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WHAT WORKS IN EDUCATION The George Lucas Educational Foundation

Teaching Math to Middle School Boys

Teacher Tom Wolken uses technology tools and timed challenges to teach math at Olmsted Academy North, an all-boys middle school in Louisville, Kentucky.
Transcript

Teaching Math to Middle School Boys (Transcript)

Tom: Today our activity will be you all taking smaller congruent shapes and building a larger similar shape.

Narrator: Teacher Tom Wolken worked in the computer industry before coming to teach seventh-grade math at Olmsted North, and the career-change culture shock caused him to be physically ill and mentally stressed.

Tom: Within the first week that I was here, I approached my principal, Mr. Perkins, and I told him that I was having a really bad day. He said, "How bad could it get?" I had described the worst situation would be that I went back to my former employer and they'd already filled my position, and I was jingling my car keys as I said this to him. So he said, "Well, we'll get you some more help in your classroom. You hang in there another week," and I did that and I've had -- every year since then it's gotten better and better.

Guys, which of these shapes can fit together to make a larger shape that's similar to the original?

Narrator: Now three years into the job, Wolken's classroom is a hive of active learning, partly because he's learned some tricks of the trade in dealing with Olmsted's all-male environment.

Tom: In my three years of teaching, I've only taught all boys, so I like that energy in the classroom.

You have 20 seconds when I say "go"…

We can be more competitive. Boys respond to a competitive environment. I'd like to tie my classroom to a lot of things we do.

Joe, there's 19 seconds left. We need to…

Boys respond to different colors and sound cues than girls do, so I try to use all that in my classroom environment to get my boys engaged and keep them learning.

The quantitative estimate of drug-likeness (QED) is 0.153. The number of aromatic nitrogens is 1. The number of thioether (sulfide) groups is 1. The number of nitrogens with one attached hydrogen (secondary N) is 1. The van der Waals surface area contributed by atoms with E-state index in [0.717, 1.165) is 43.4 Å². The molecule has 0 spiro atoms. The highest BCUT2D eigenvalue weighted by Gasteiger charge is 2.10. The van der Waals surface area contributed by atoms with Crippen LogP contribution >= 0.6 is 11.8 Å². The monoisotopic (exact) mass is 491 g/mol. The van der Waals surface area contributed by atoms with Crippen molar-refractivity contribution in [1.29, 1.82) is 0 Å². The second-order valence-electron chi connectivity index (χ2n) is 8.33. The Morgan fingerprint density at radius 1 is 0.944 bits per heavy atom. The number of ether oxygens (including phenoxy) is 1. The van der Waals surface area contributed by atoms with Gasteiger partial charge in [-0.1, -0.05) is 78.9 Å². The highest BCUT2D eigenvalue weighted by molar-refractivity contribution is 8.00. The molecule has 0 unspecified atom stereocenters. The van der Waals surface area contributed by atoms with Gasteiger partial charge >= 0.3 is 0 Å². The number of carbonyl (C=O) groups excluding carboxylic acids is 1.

Divide up the work. Have one person work on squares and sketch it, one person work on diamonds, one person work on trapezoids…

I could've have done this less than three years ago, but I don't think the student outcomes would've been as good. I wouldn't have been cued in to the boys' energy. I probably would've stood and lectured most of the time instead of having them to hands-on activities. I probably would not have given them as much structure. Boys need structure.

Guys, 10 more seconds.

These are the outcomes that we're expecting. This is the time you have to do it in. You're going to have time to work together. Then you're going to have time to listen to your instructor, and during that time you'll also be asking questions, but we raise our hands. We don't shout out. So, I brought a lot of different structure and energy to my classroom that was not there three years ago.

Now, remember, let's think about using our math words.

I created a PowerPoint display to put up a special message during the week. It's usually an inspirational message. I also use the clock to show pictures of the students doing things that demonstrate school spirit or having fun. It's also classroom management, because I'll tell my guys that if they earn recognition slips in my room that I can put their picture and two of their buddies on TV for a week, and they get excited about that.

Quantel's going to show us how he did a trapezoid.

I use the Web cam in my classroom for two reasons. First, the boys respond to be able to show and demonstrate their work. They take a great deal of pride in that. And, secondly, I use it as a classroom-management tool. I went out and spent $20.00 at the discount store. The camera is mounted on Popsicle sticks with duct tape, and it gives the boys an area where they can show their work.

So, Dwan created a larger version of that triangle.

As far as classroom management, I use the camera because if the boys want to come up and use it, they need to show me that they've gotten their work done. They need to have had appropriate behavior during the lesson, and then they're eligible to come up and use the technology, so it's not just a whiz-bang feature in the classroom. It's also for their learning experience, because if everybody's doing their work, if everybody's being respectful in the classroom, then everybody can learn.

What was our scale factor to go from one to two inches?

Student: Two.

Tom: Okay.

Narrator: For more information about what works in public education, go to edutopia.org.

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Credits

Video Credits

Produced, Written, and Directed by

  • Ken Ellis

Editor

  • Karen Sutherland

Associate Producer

  • Doug Keely

Camera Crew

  • Rob Weller
  • Mark Crowner

Coordinating Producer

  • Amy Erin Borovoy

Narration

  • Peter Coyote

Original Music

  • Ed Bogas

Additional Footage Courtesy of

  • Jefferson County Public Schools

Support for Edutopia's Schools That Work series is provided, in part, by the Charles Stewart Mott Foundation.


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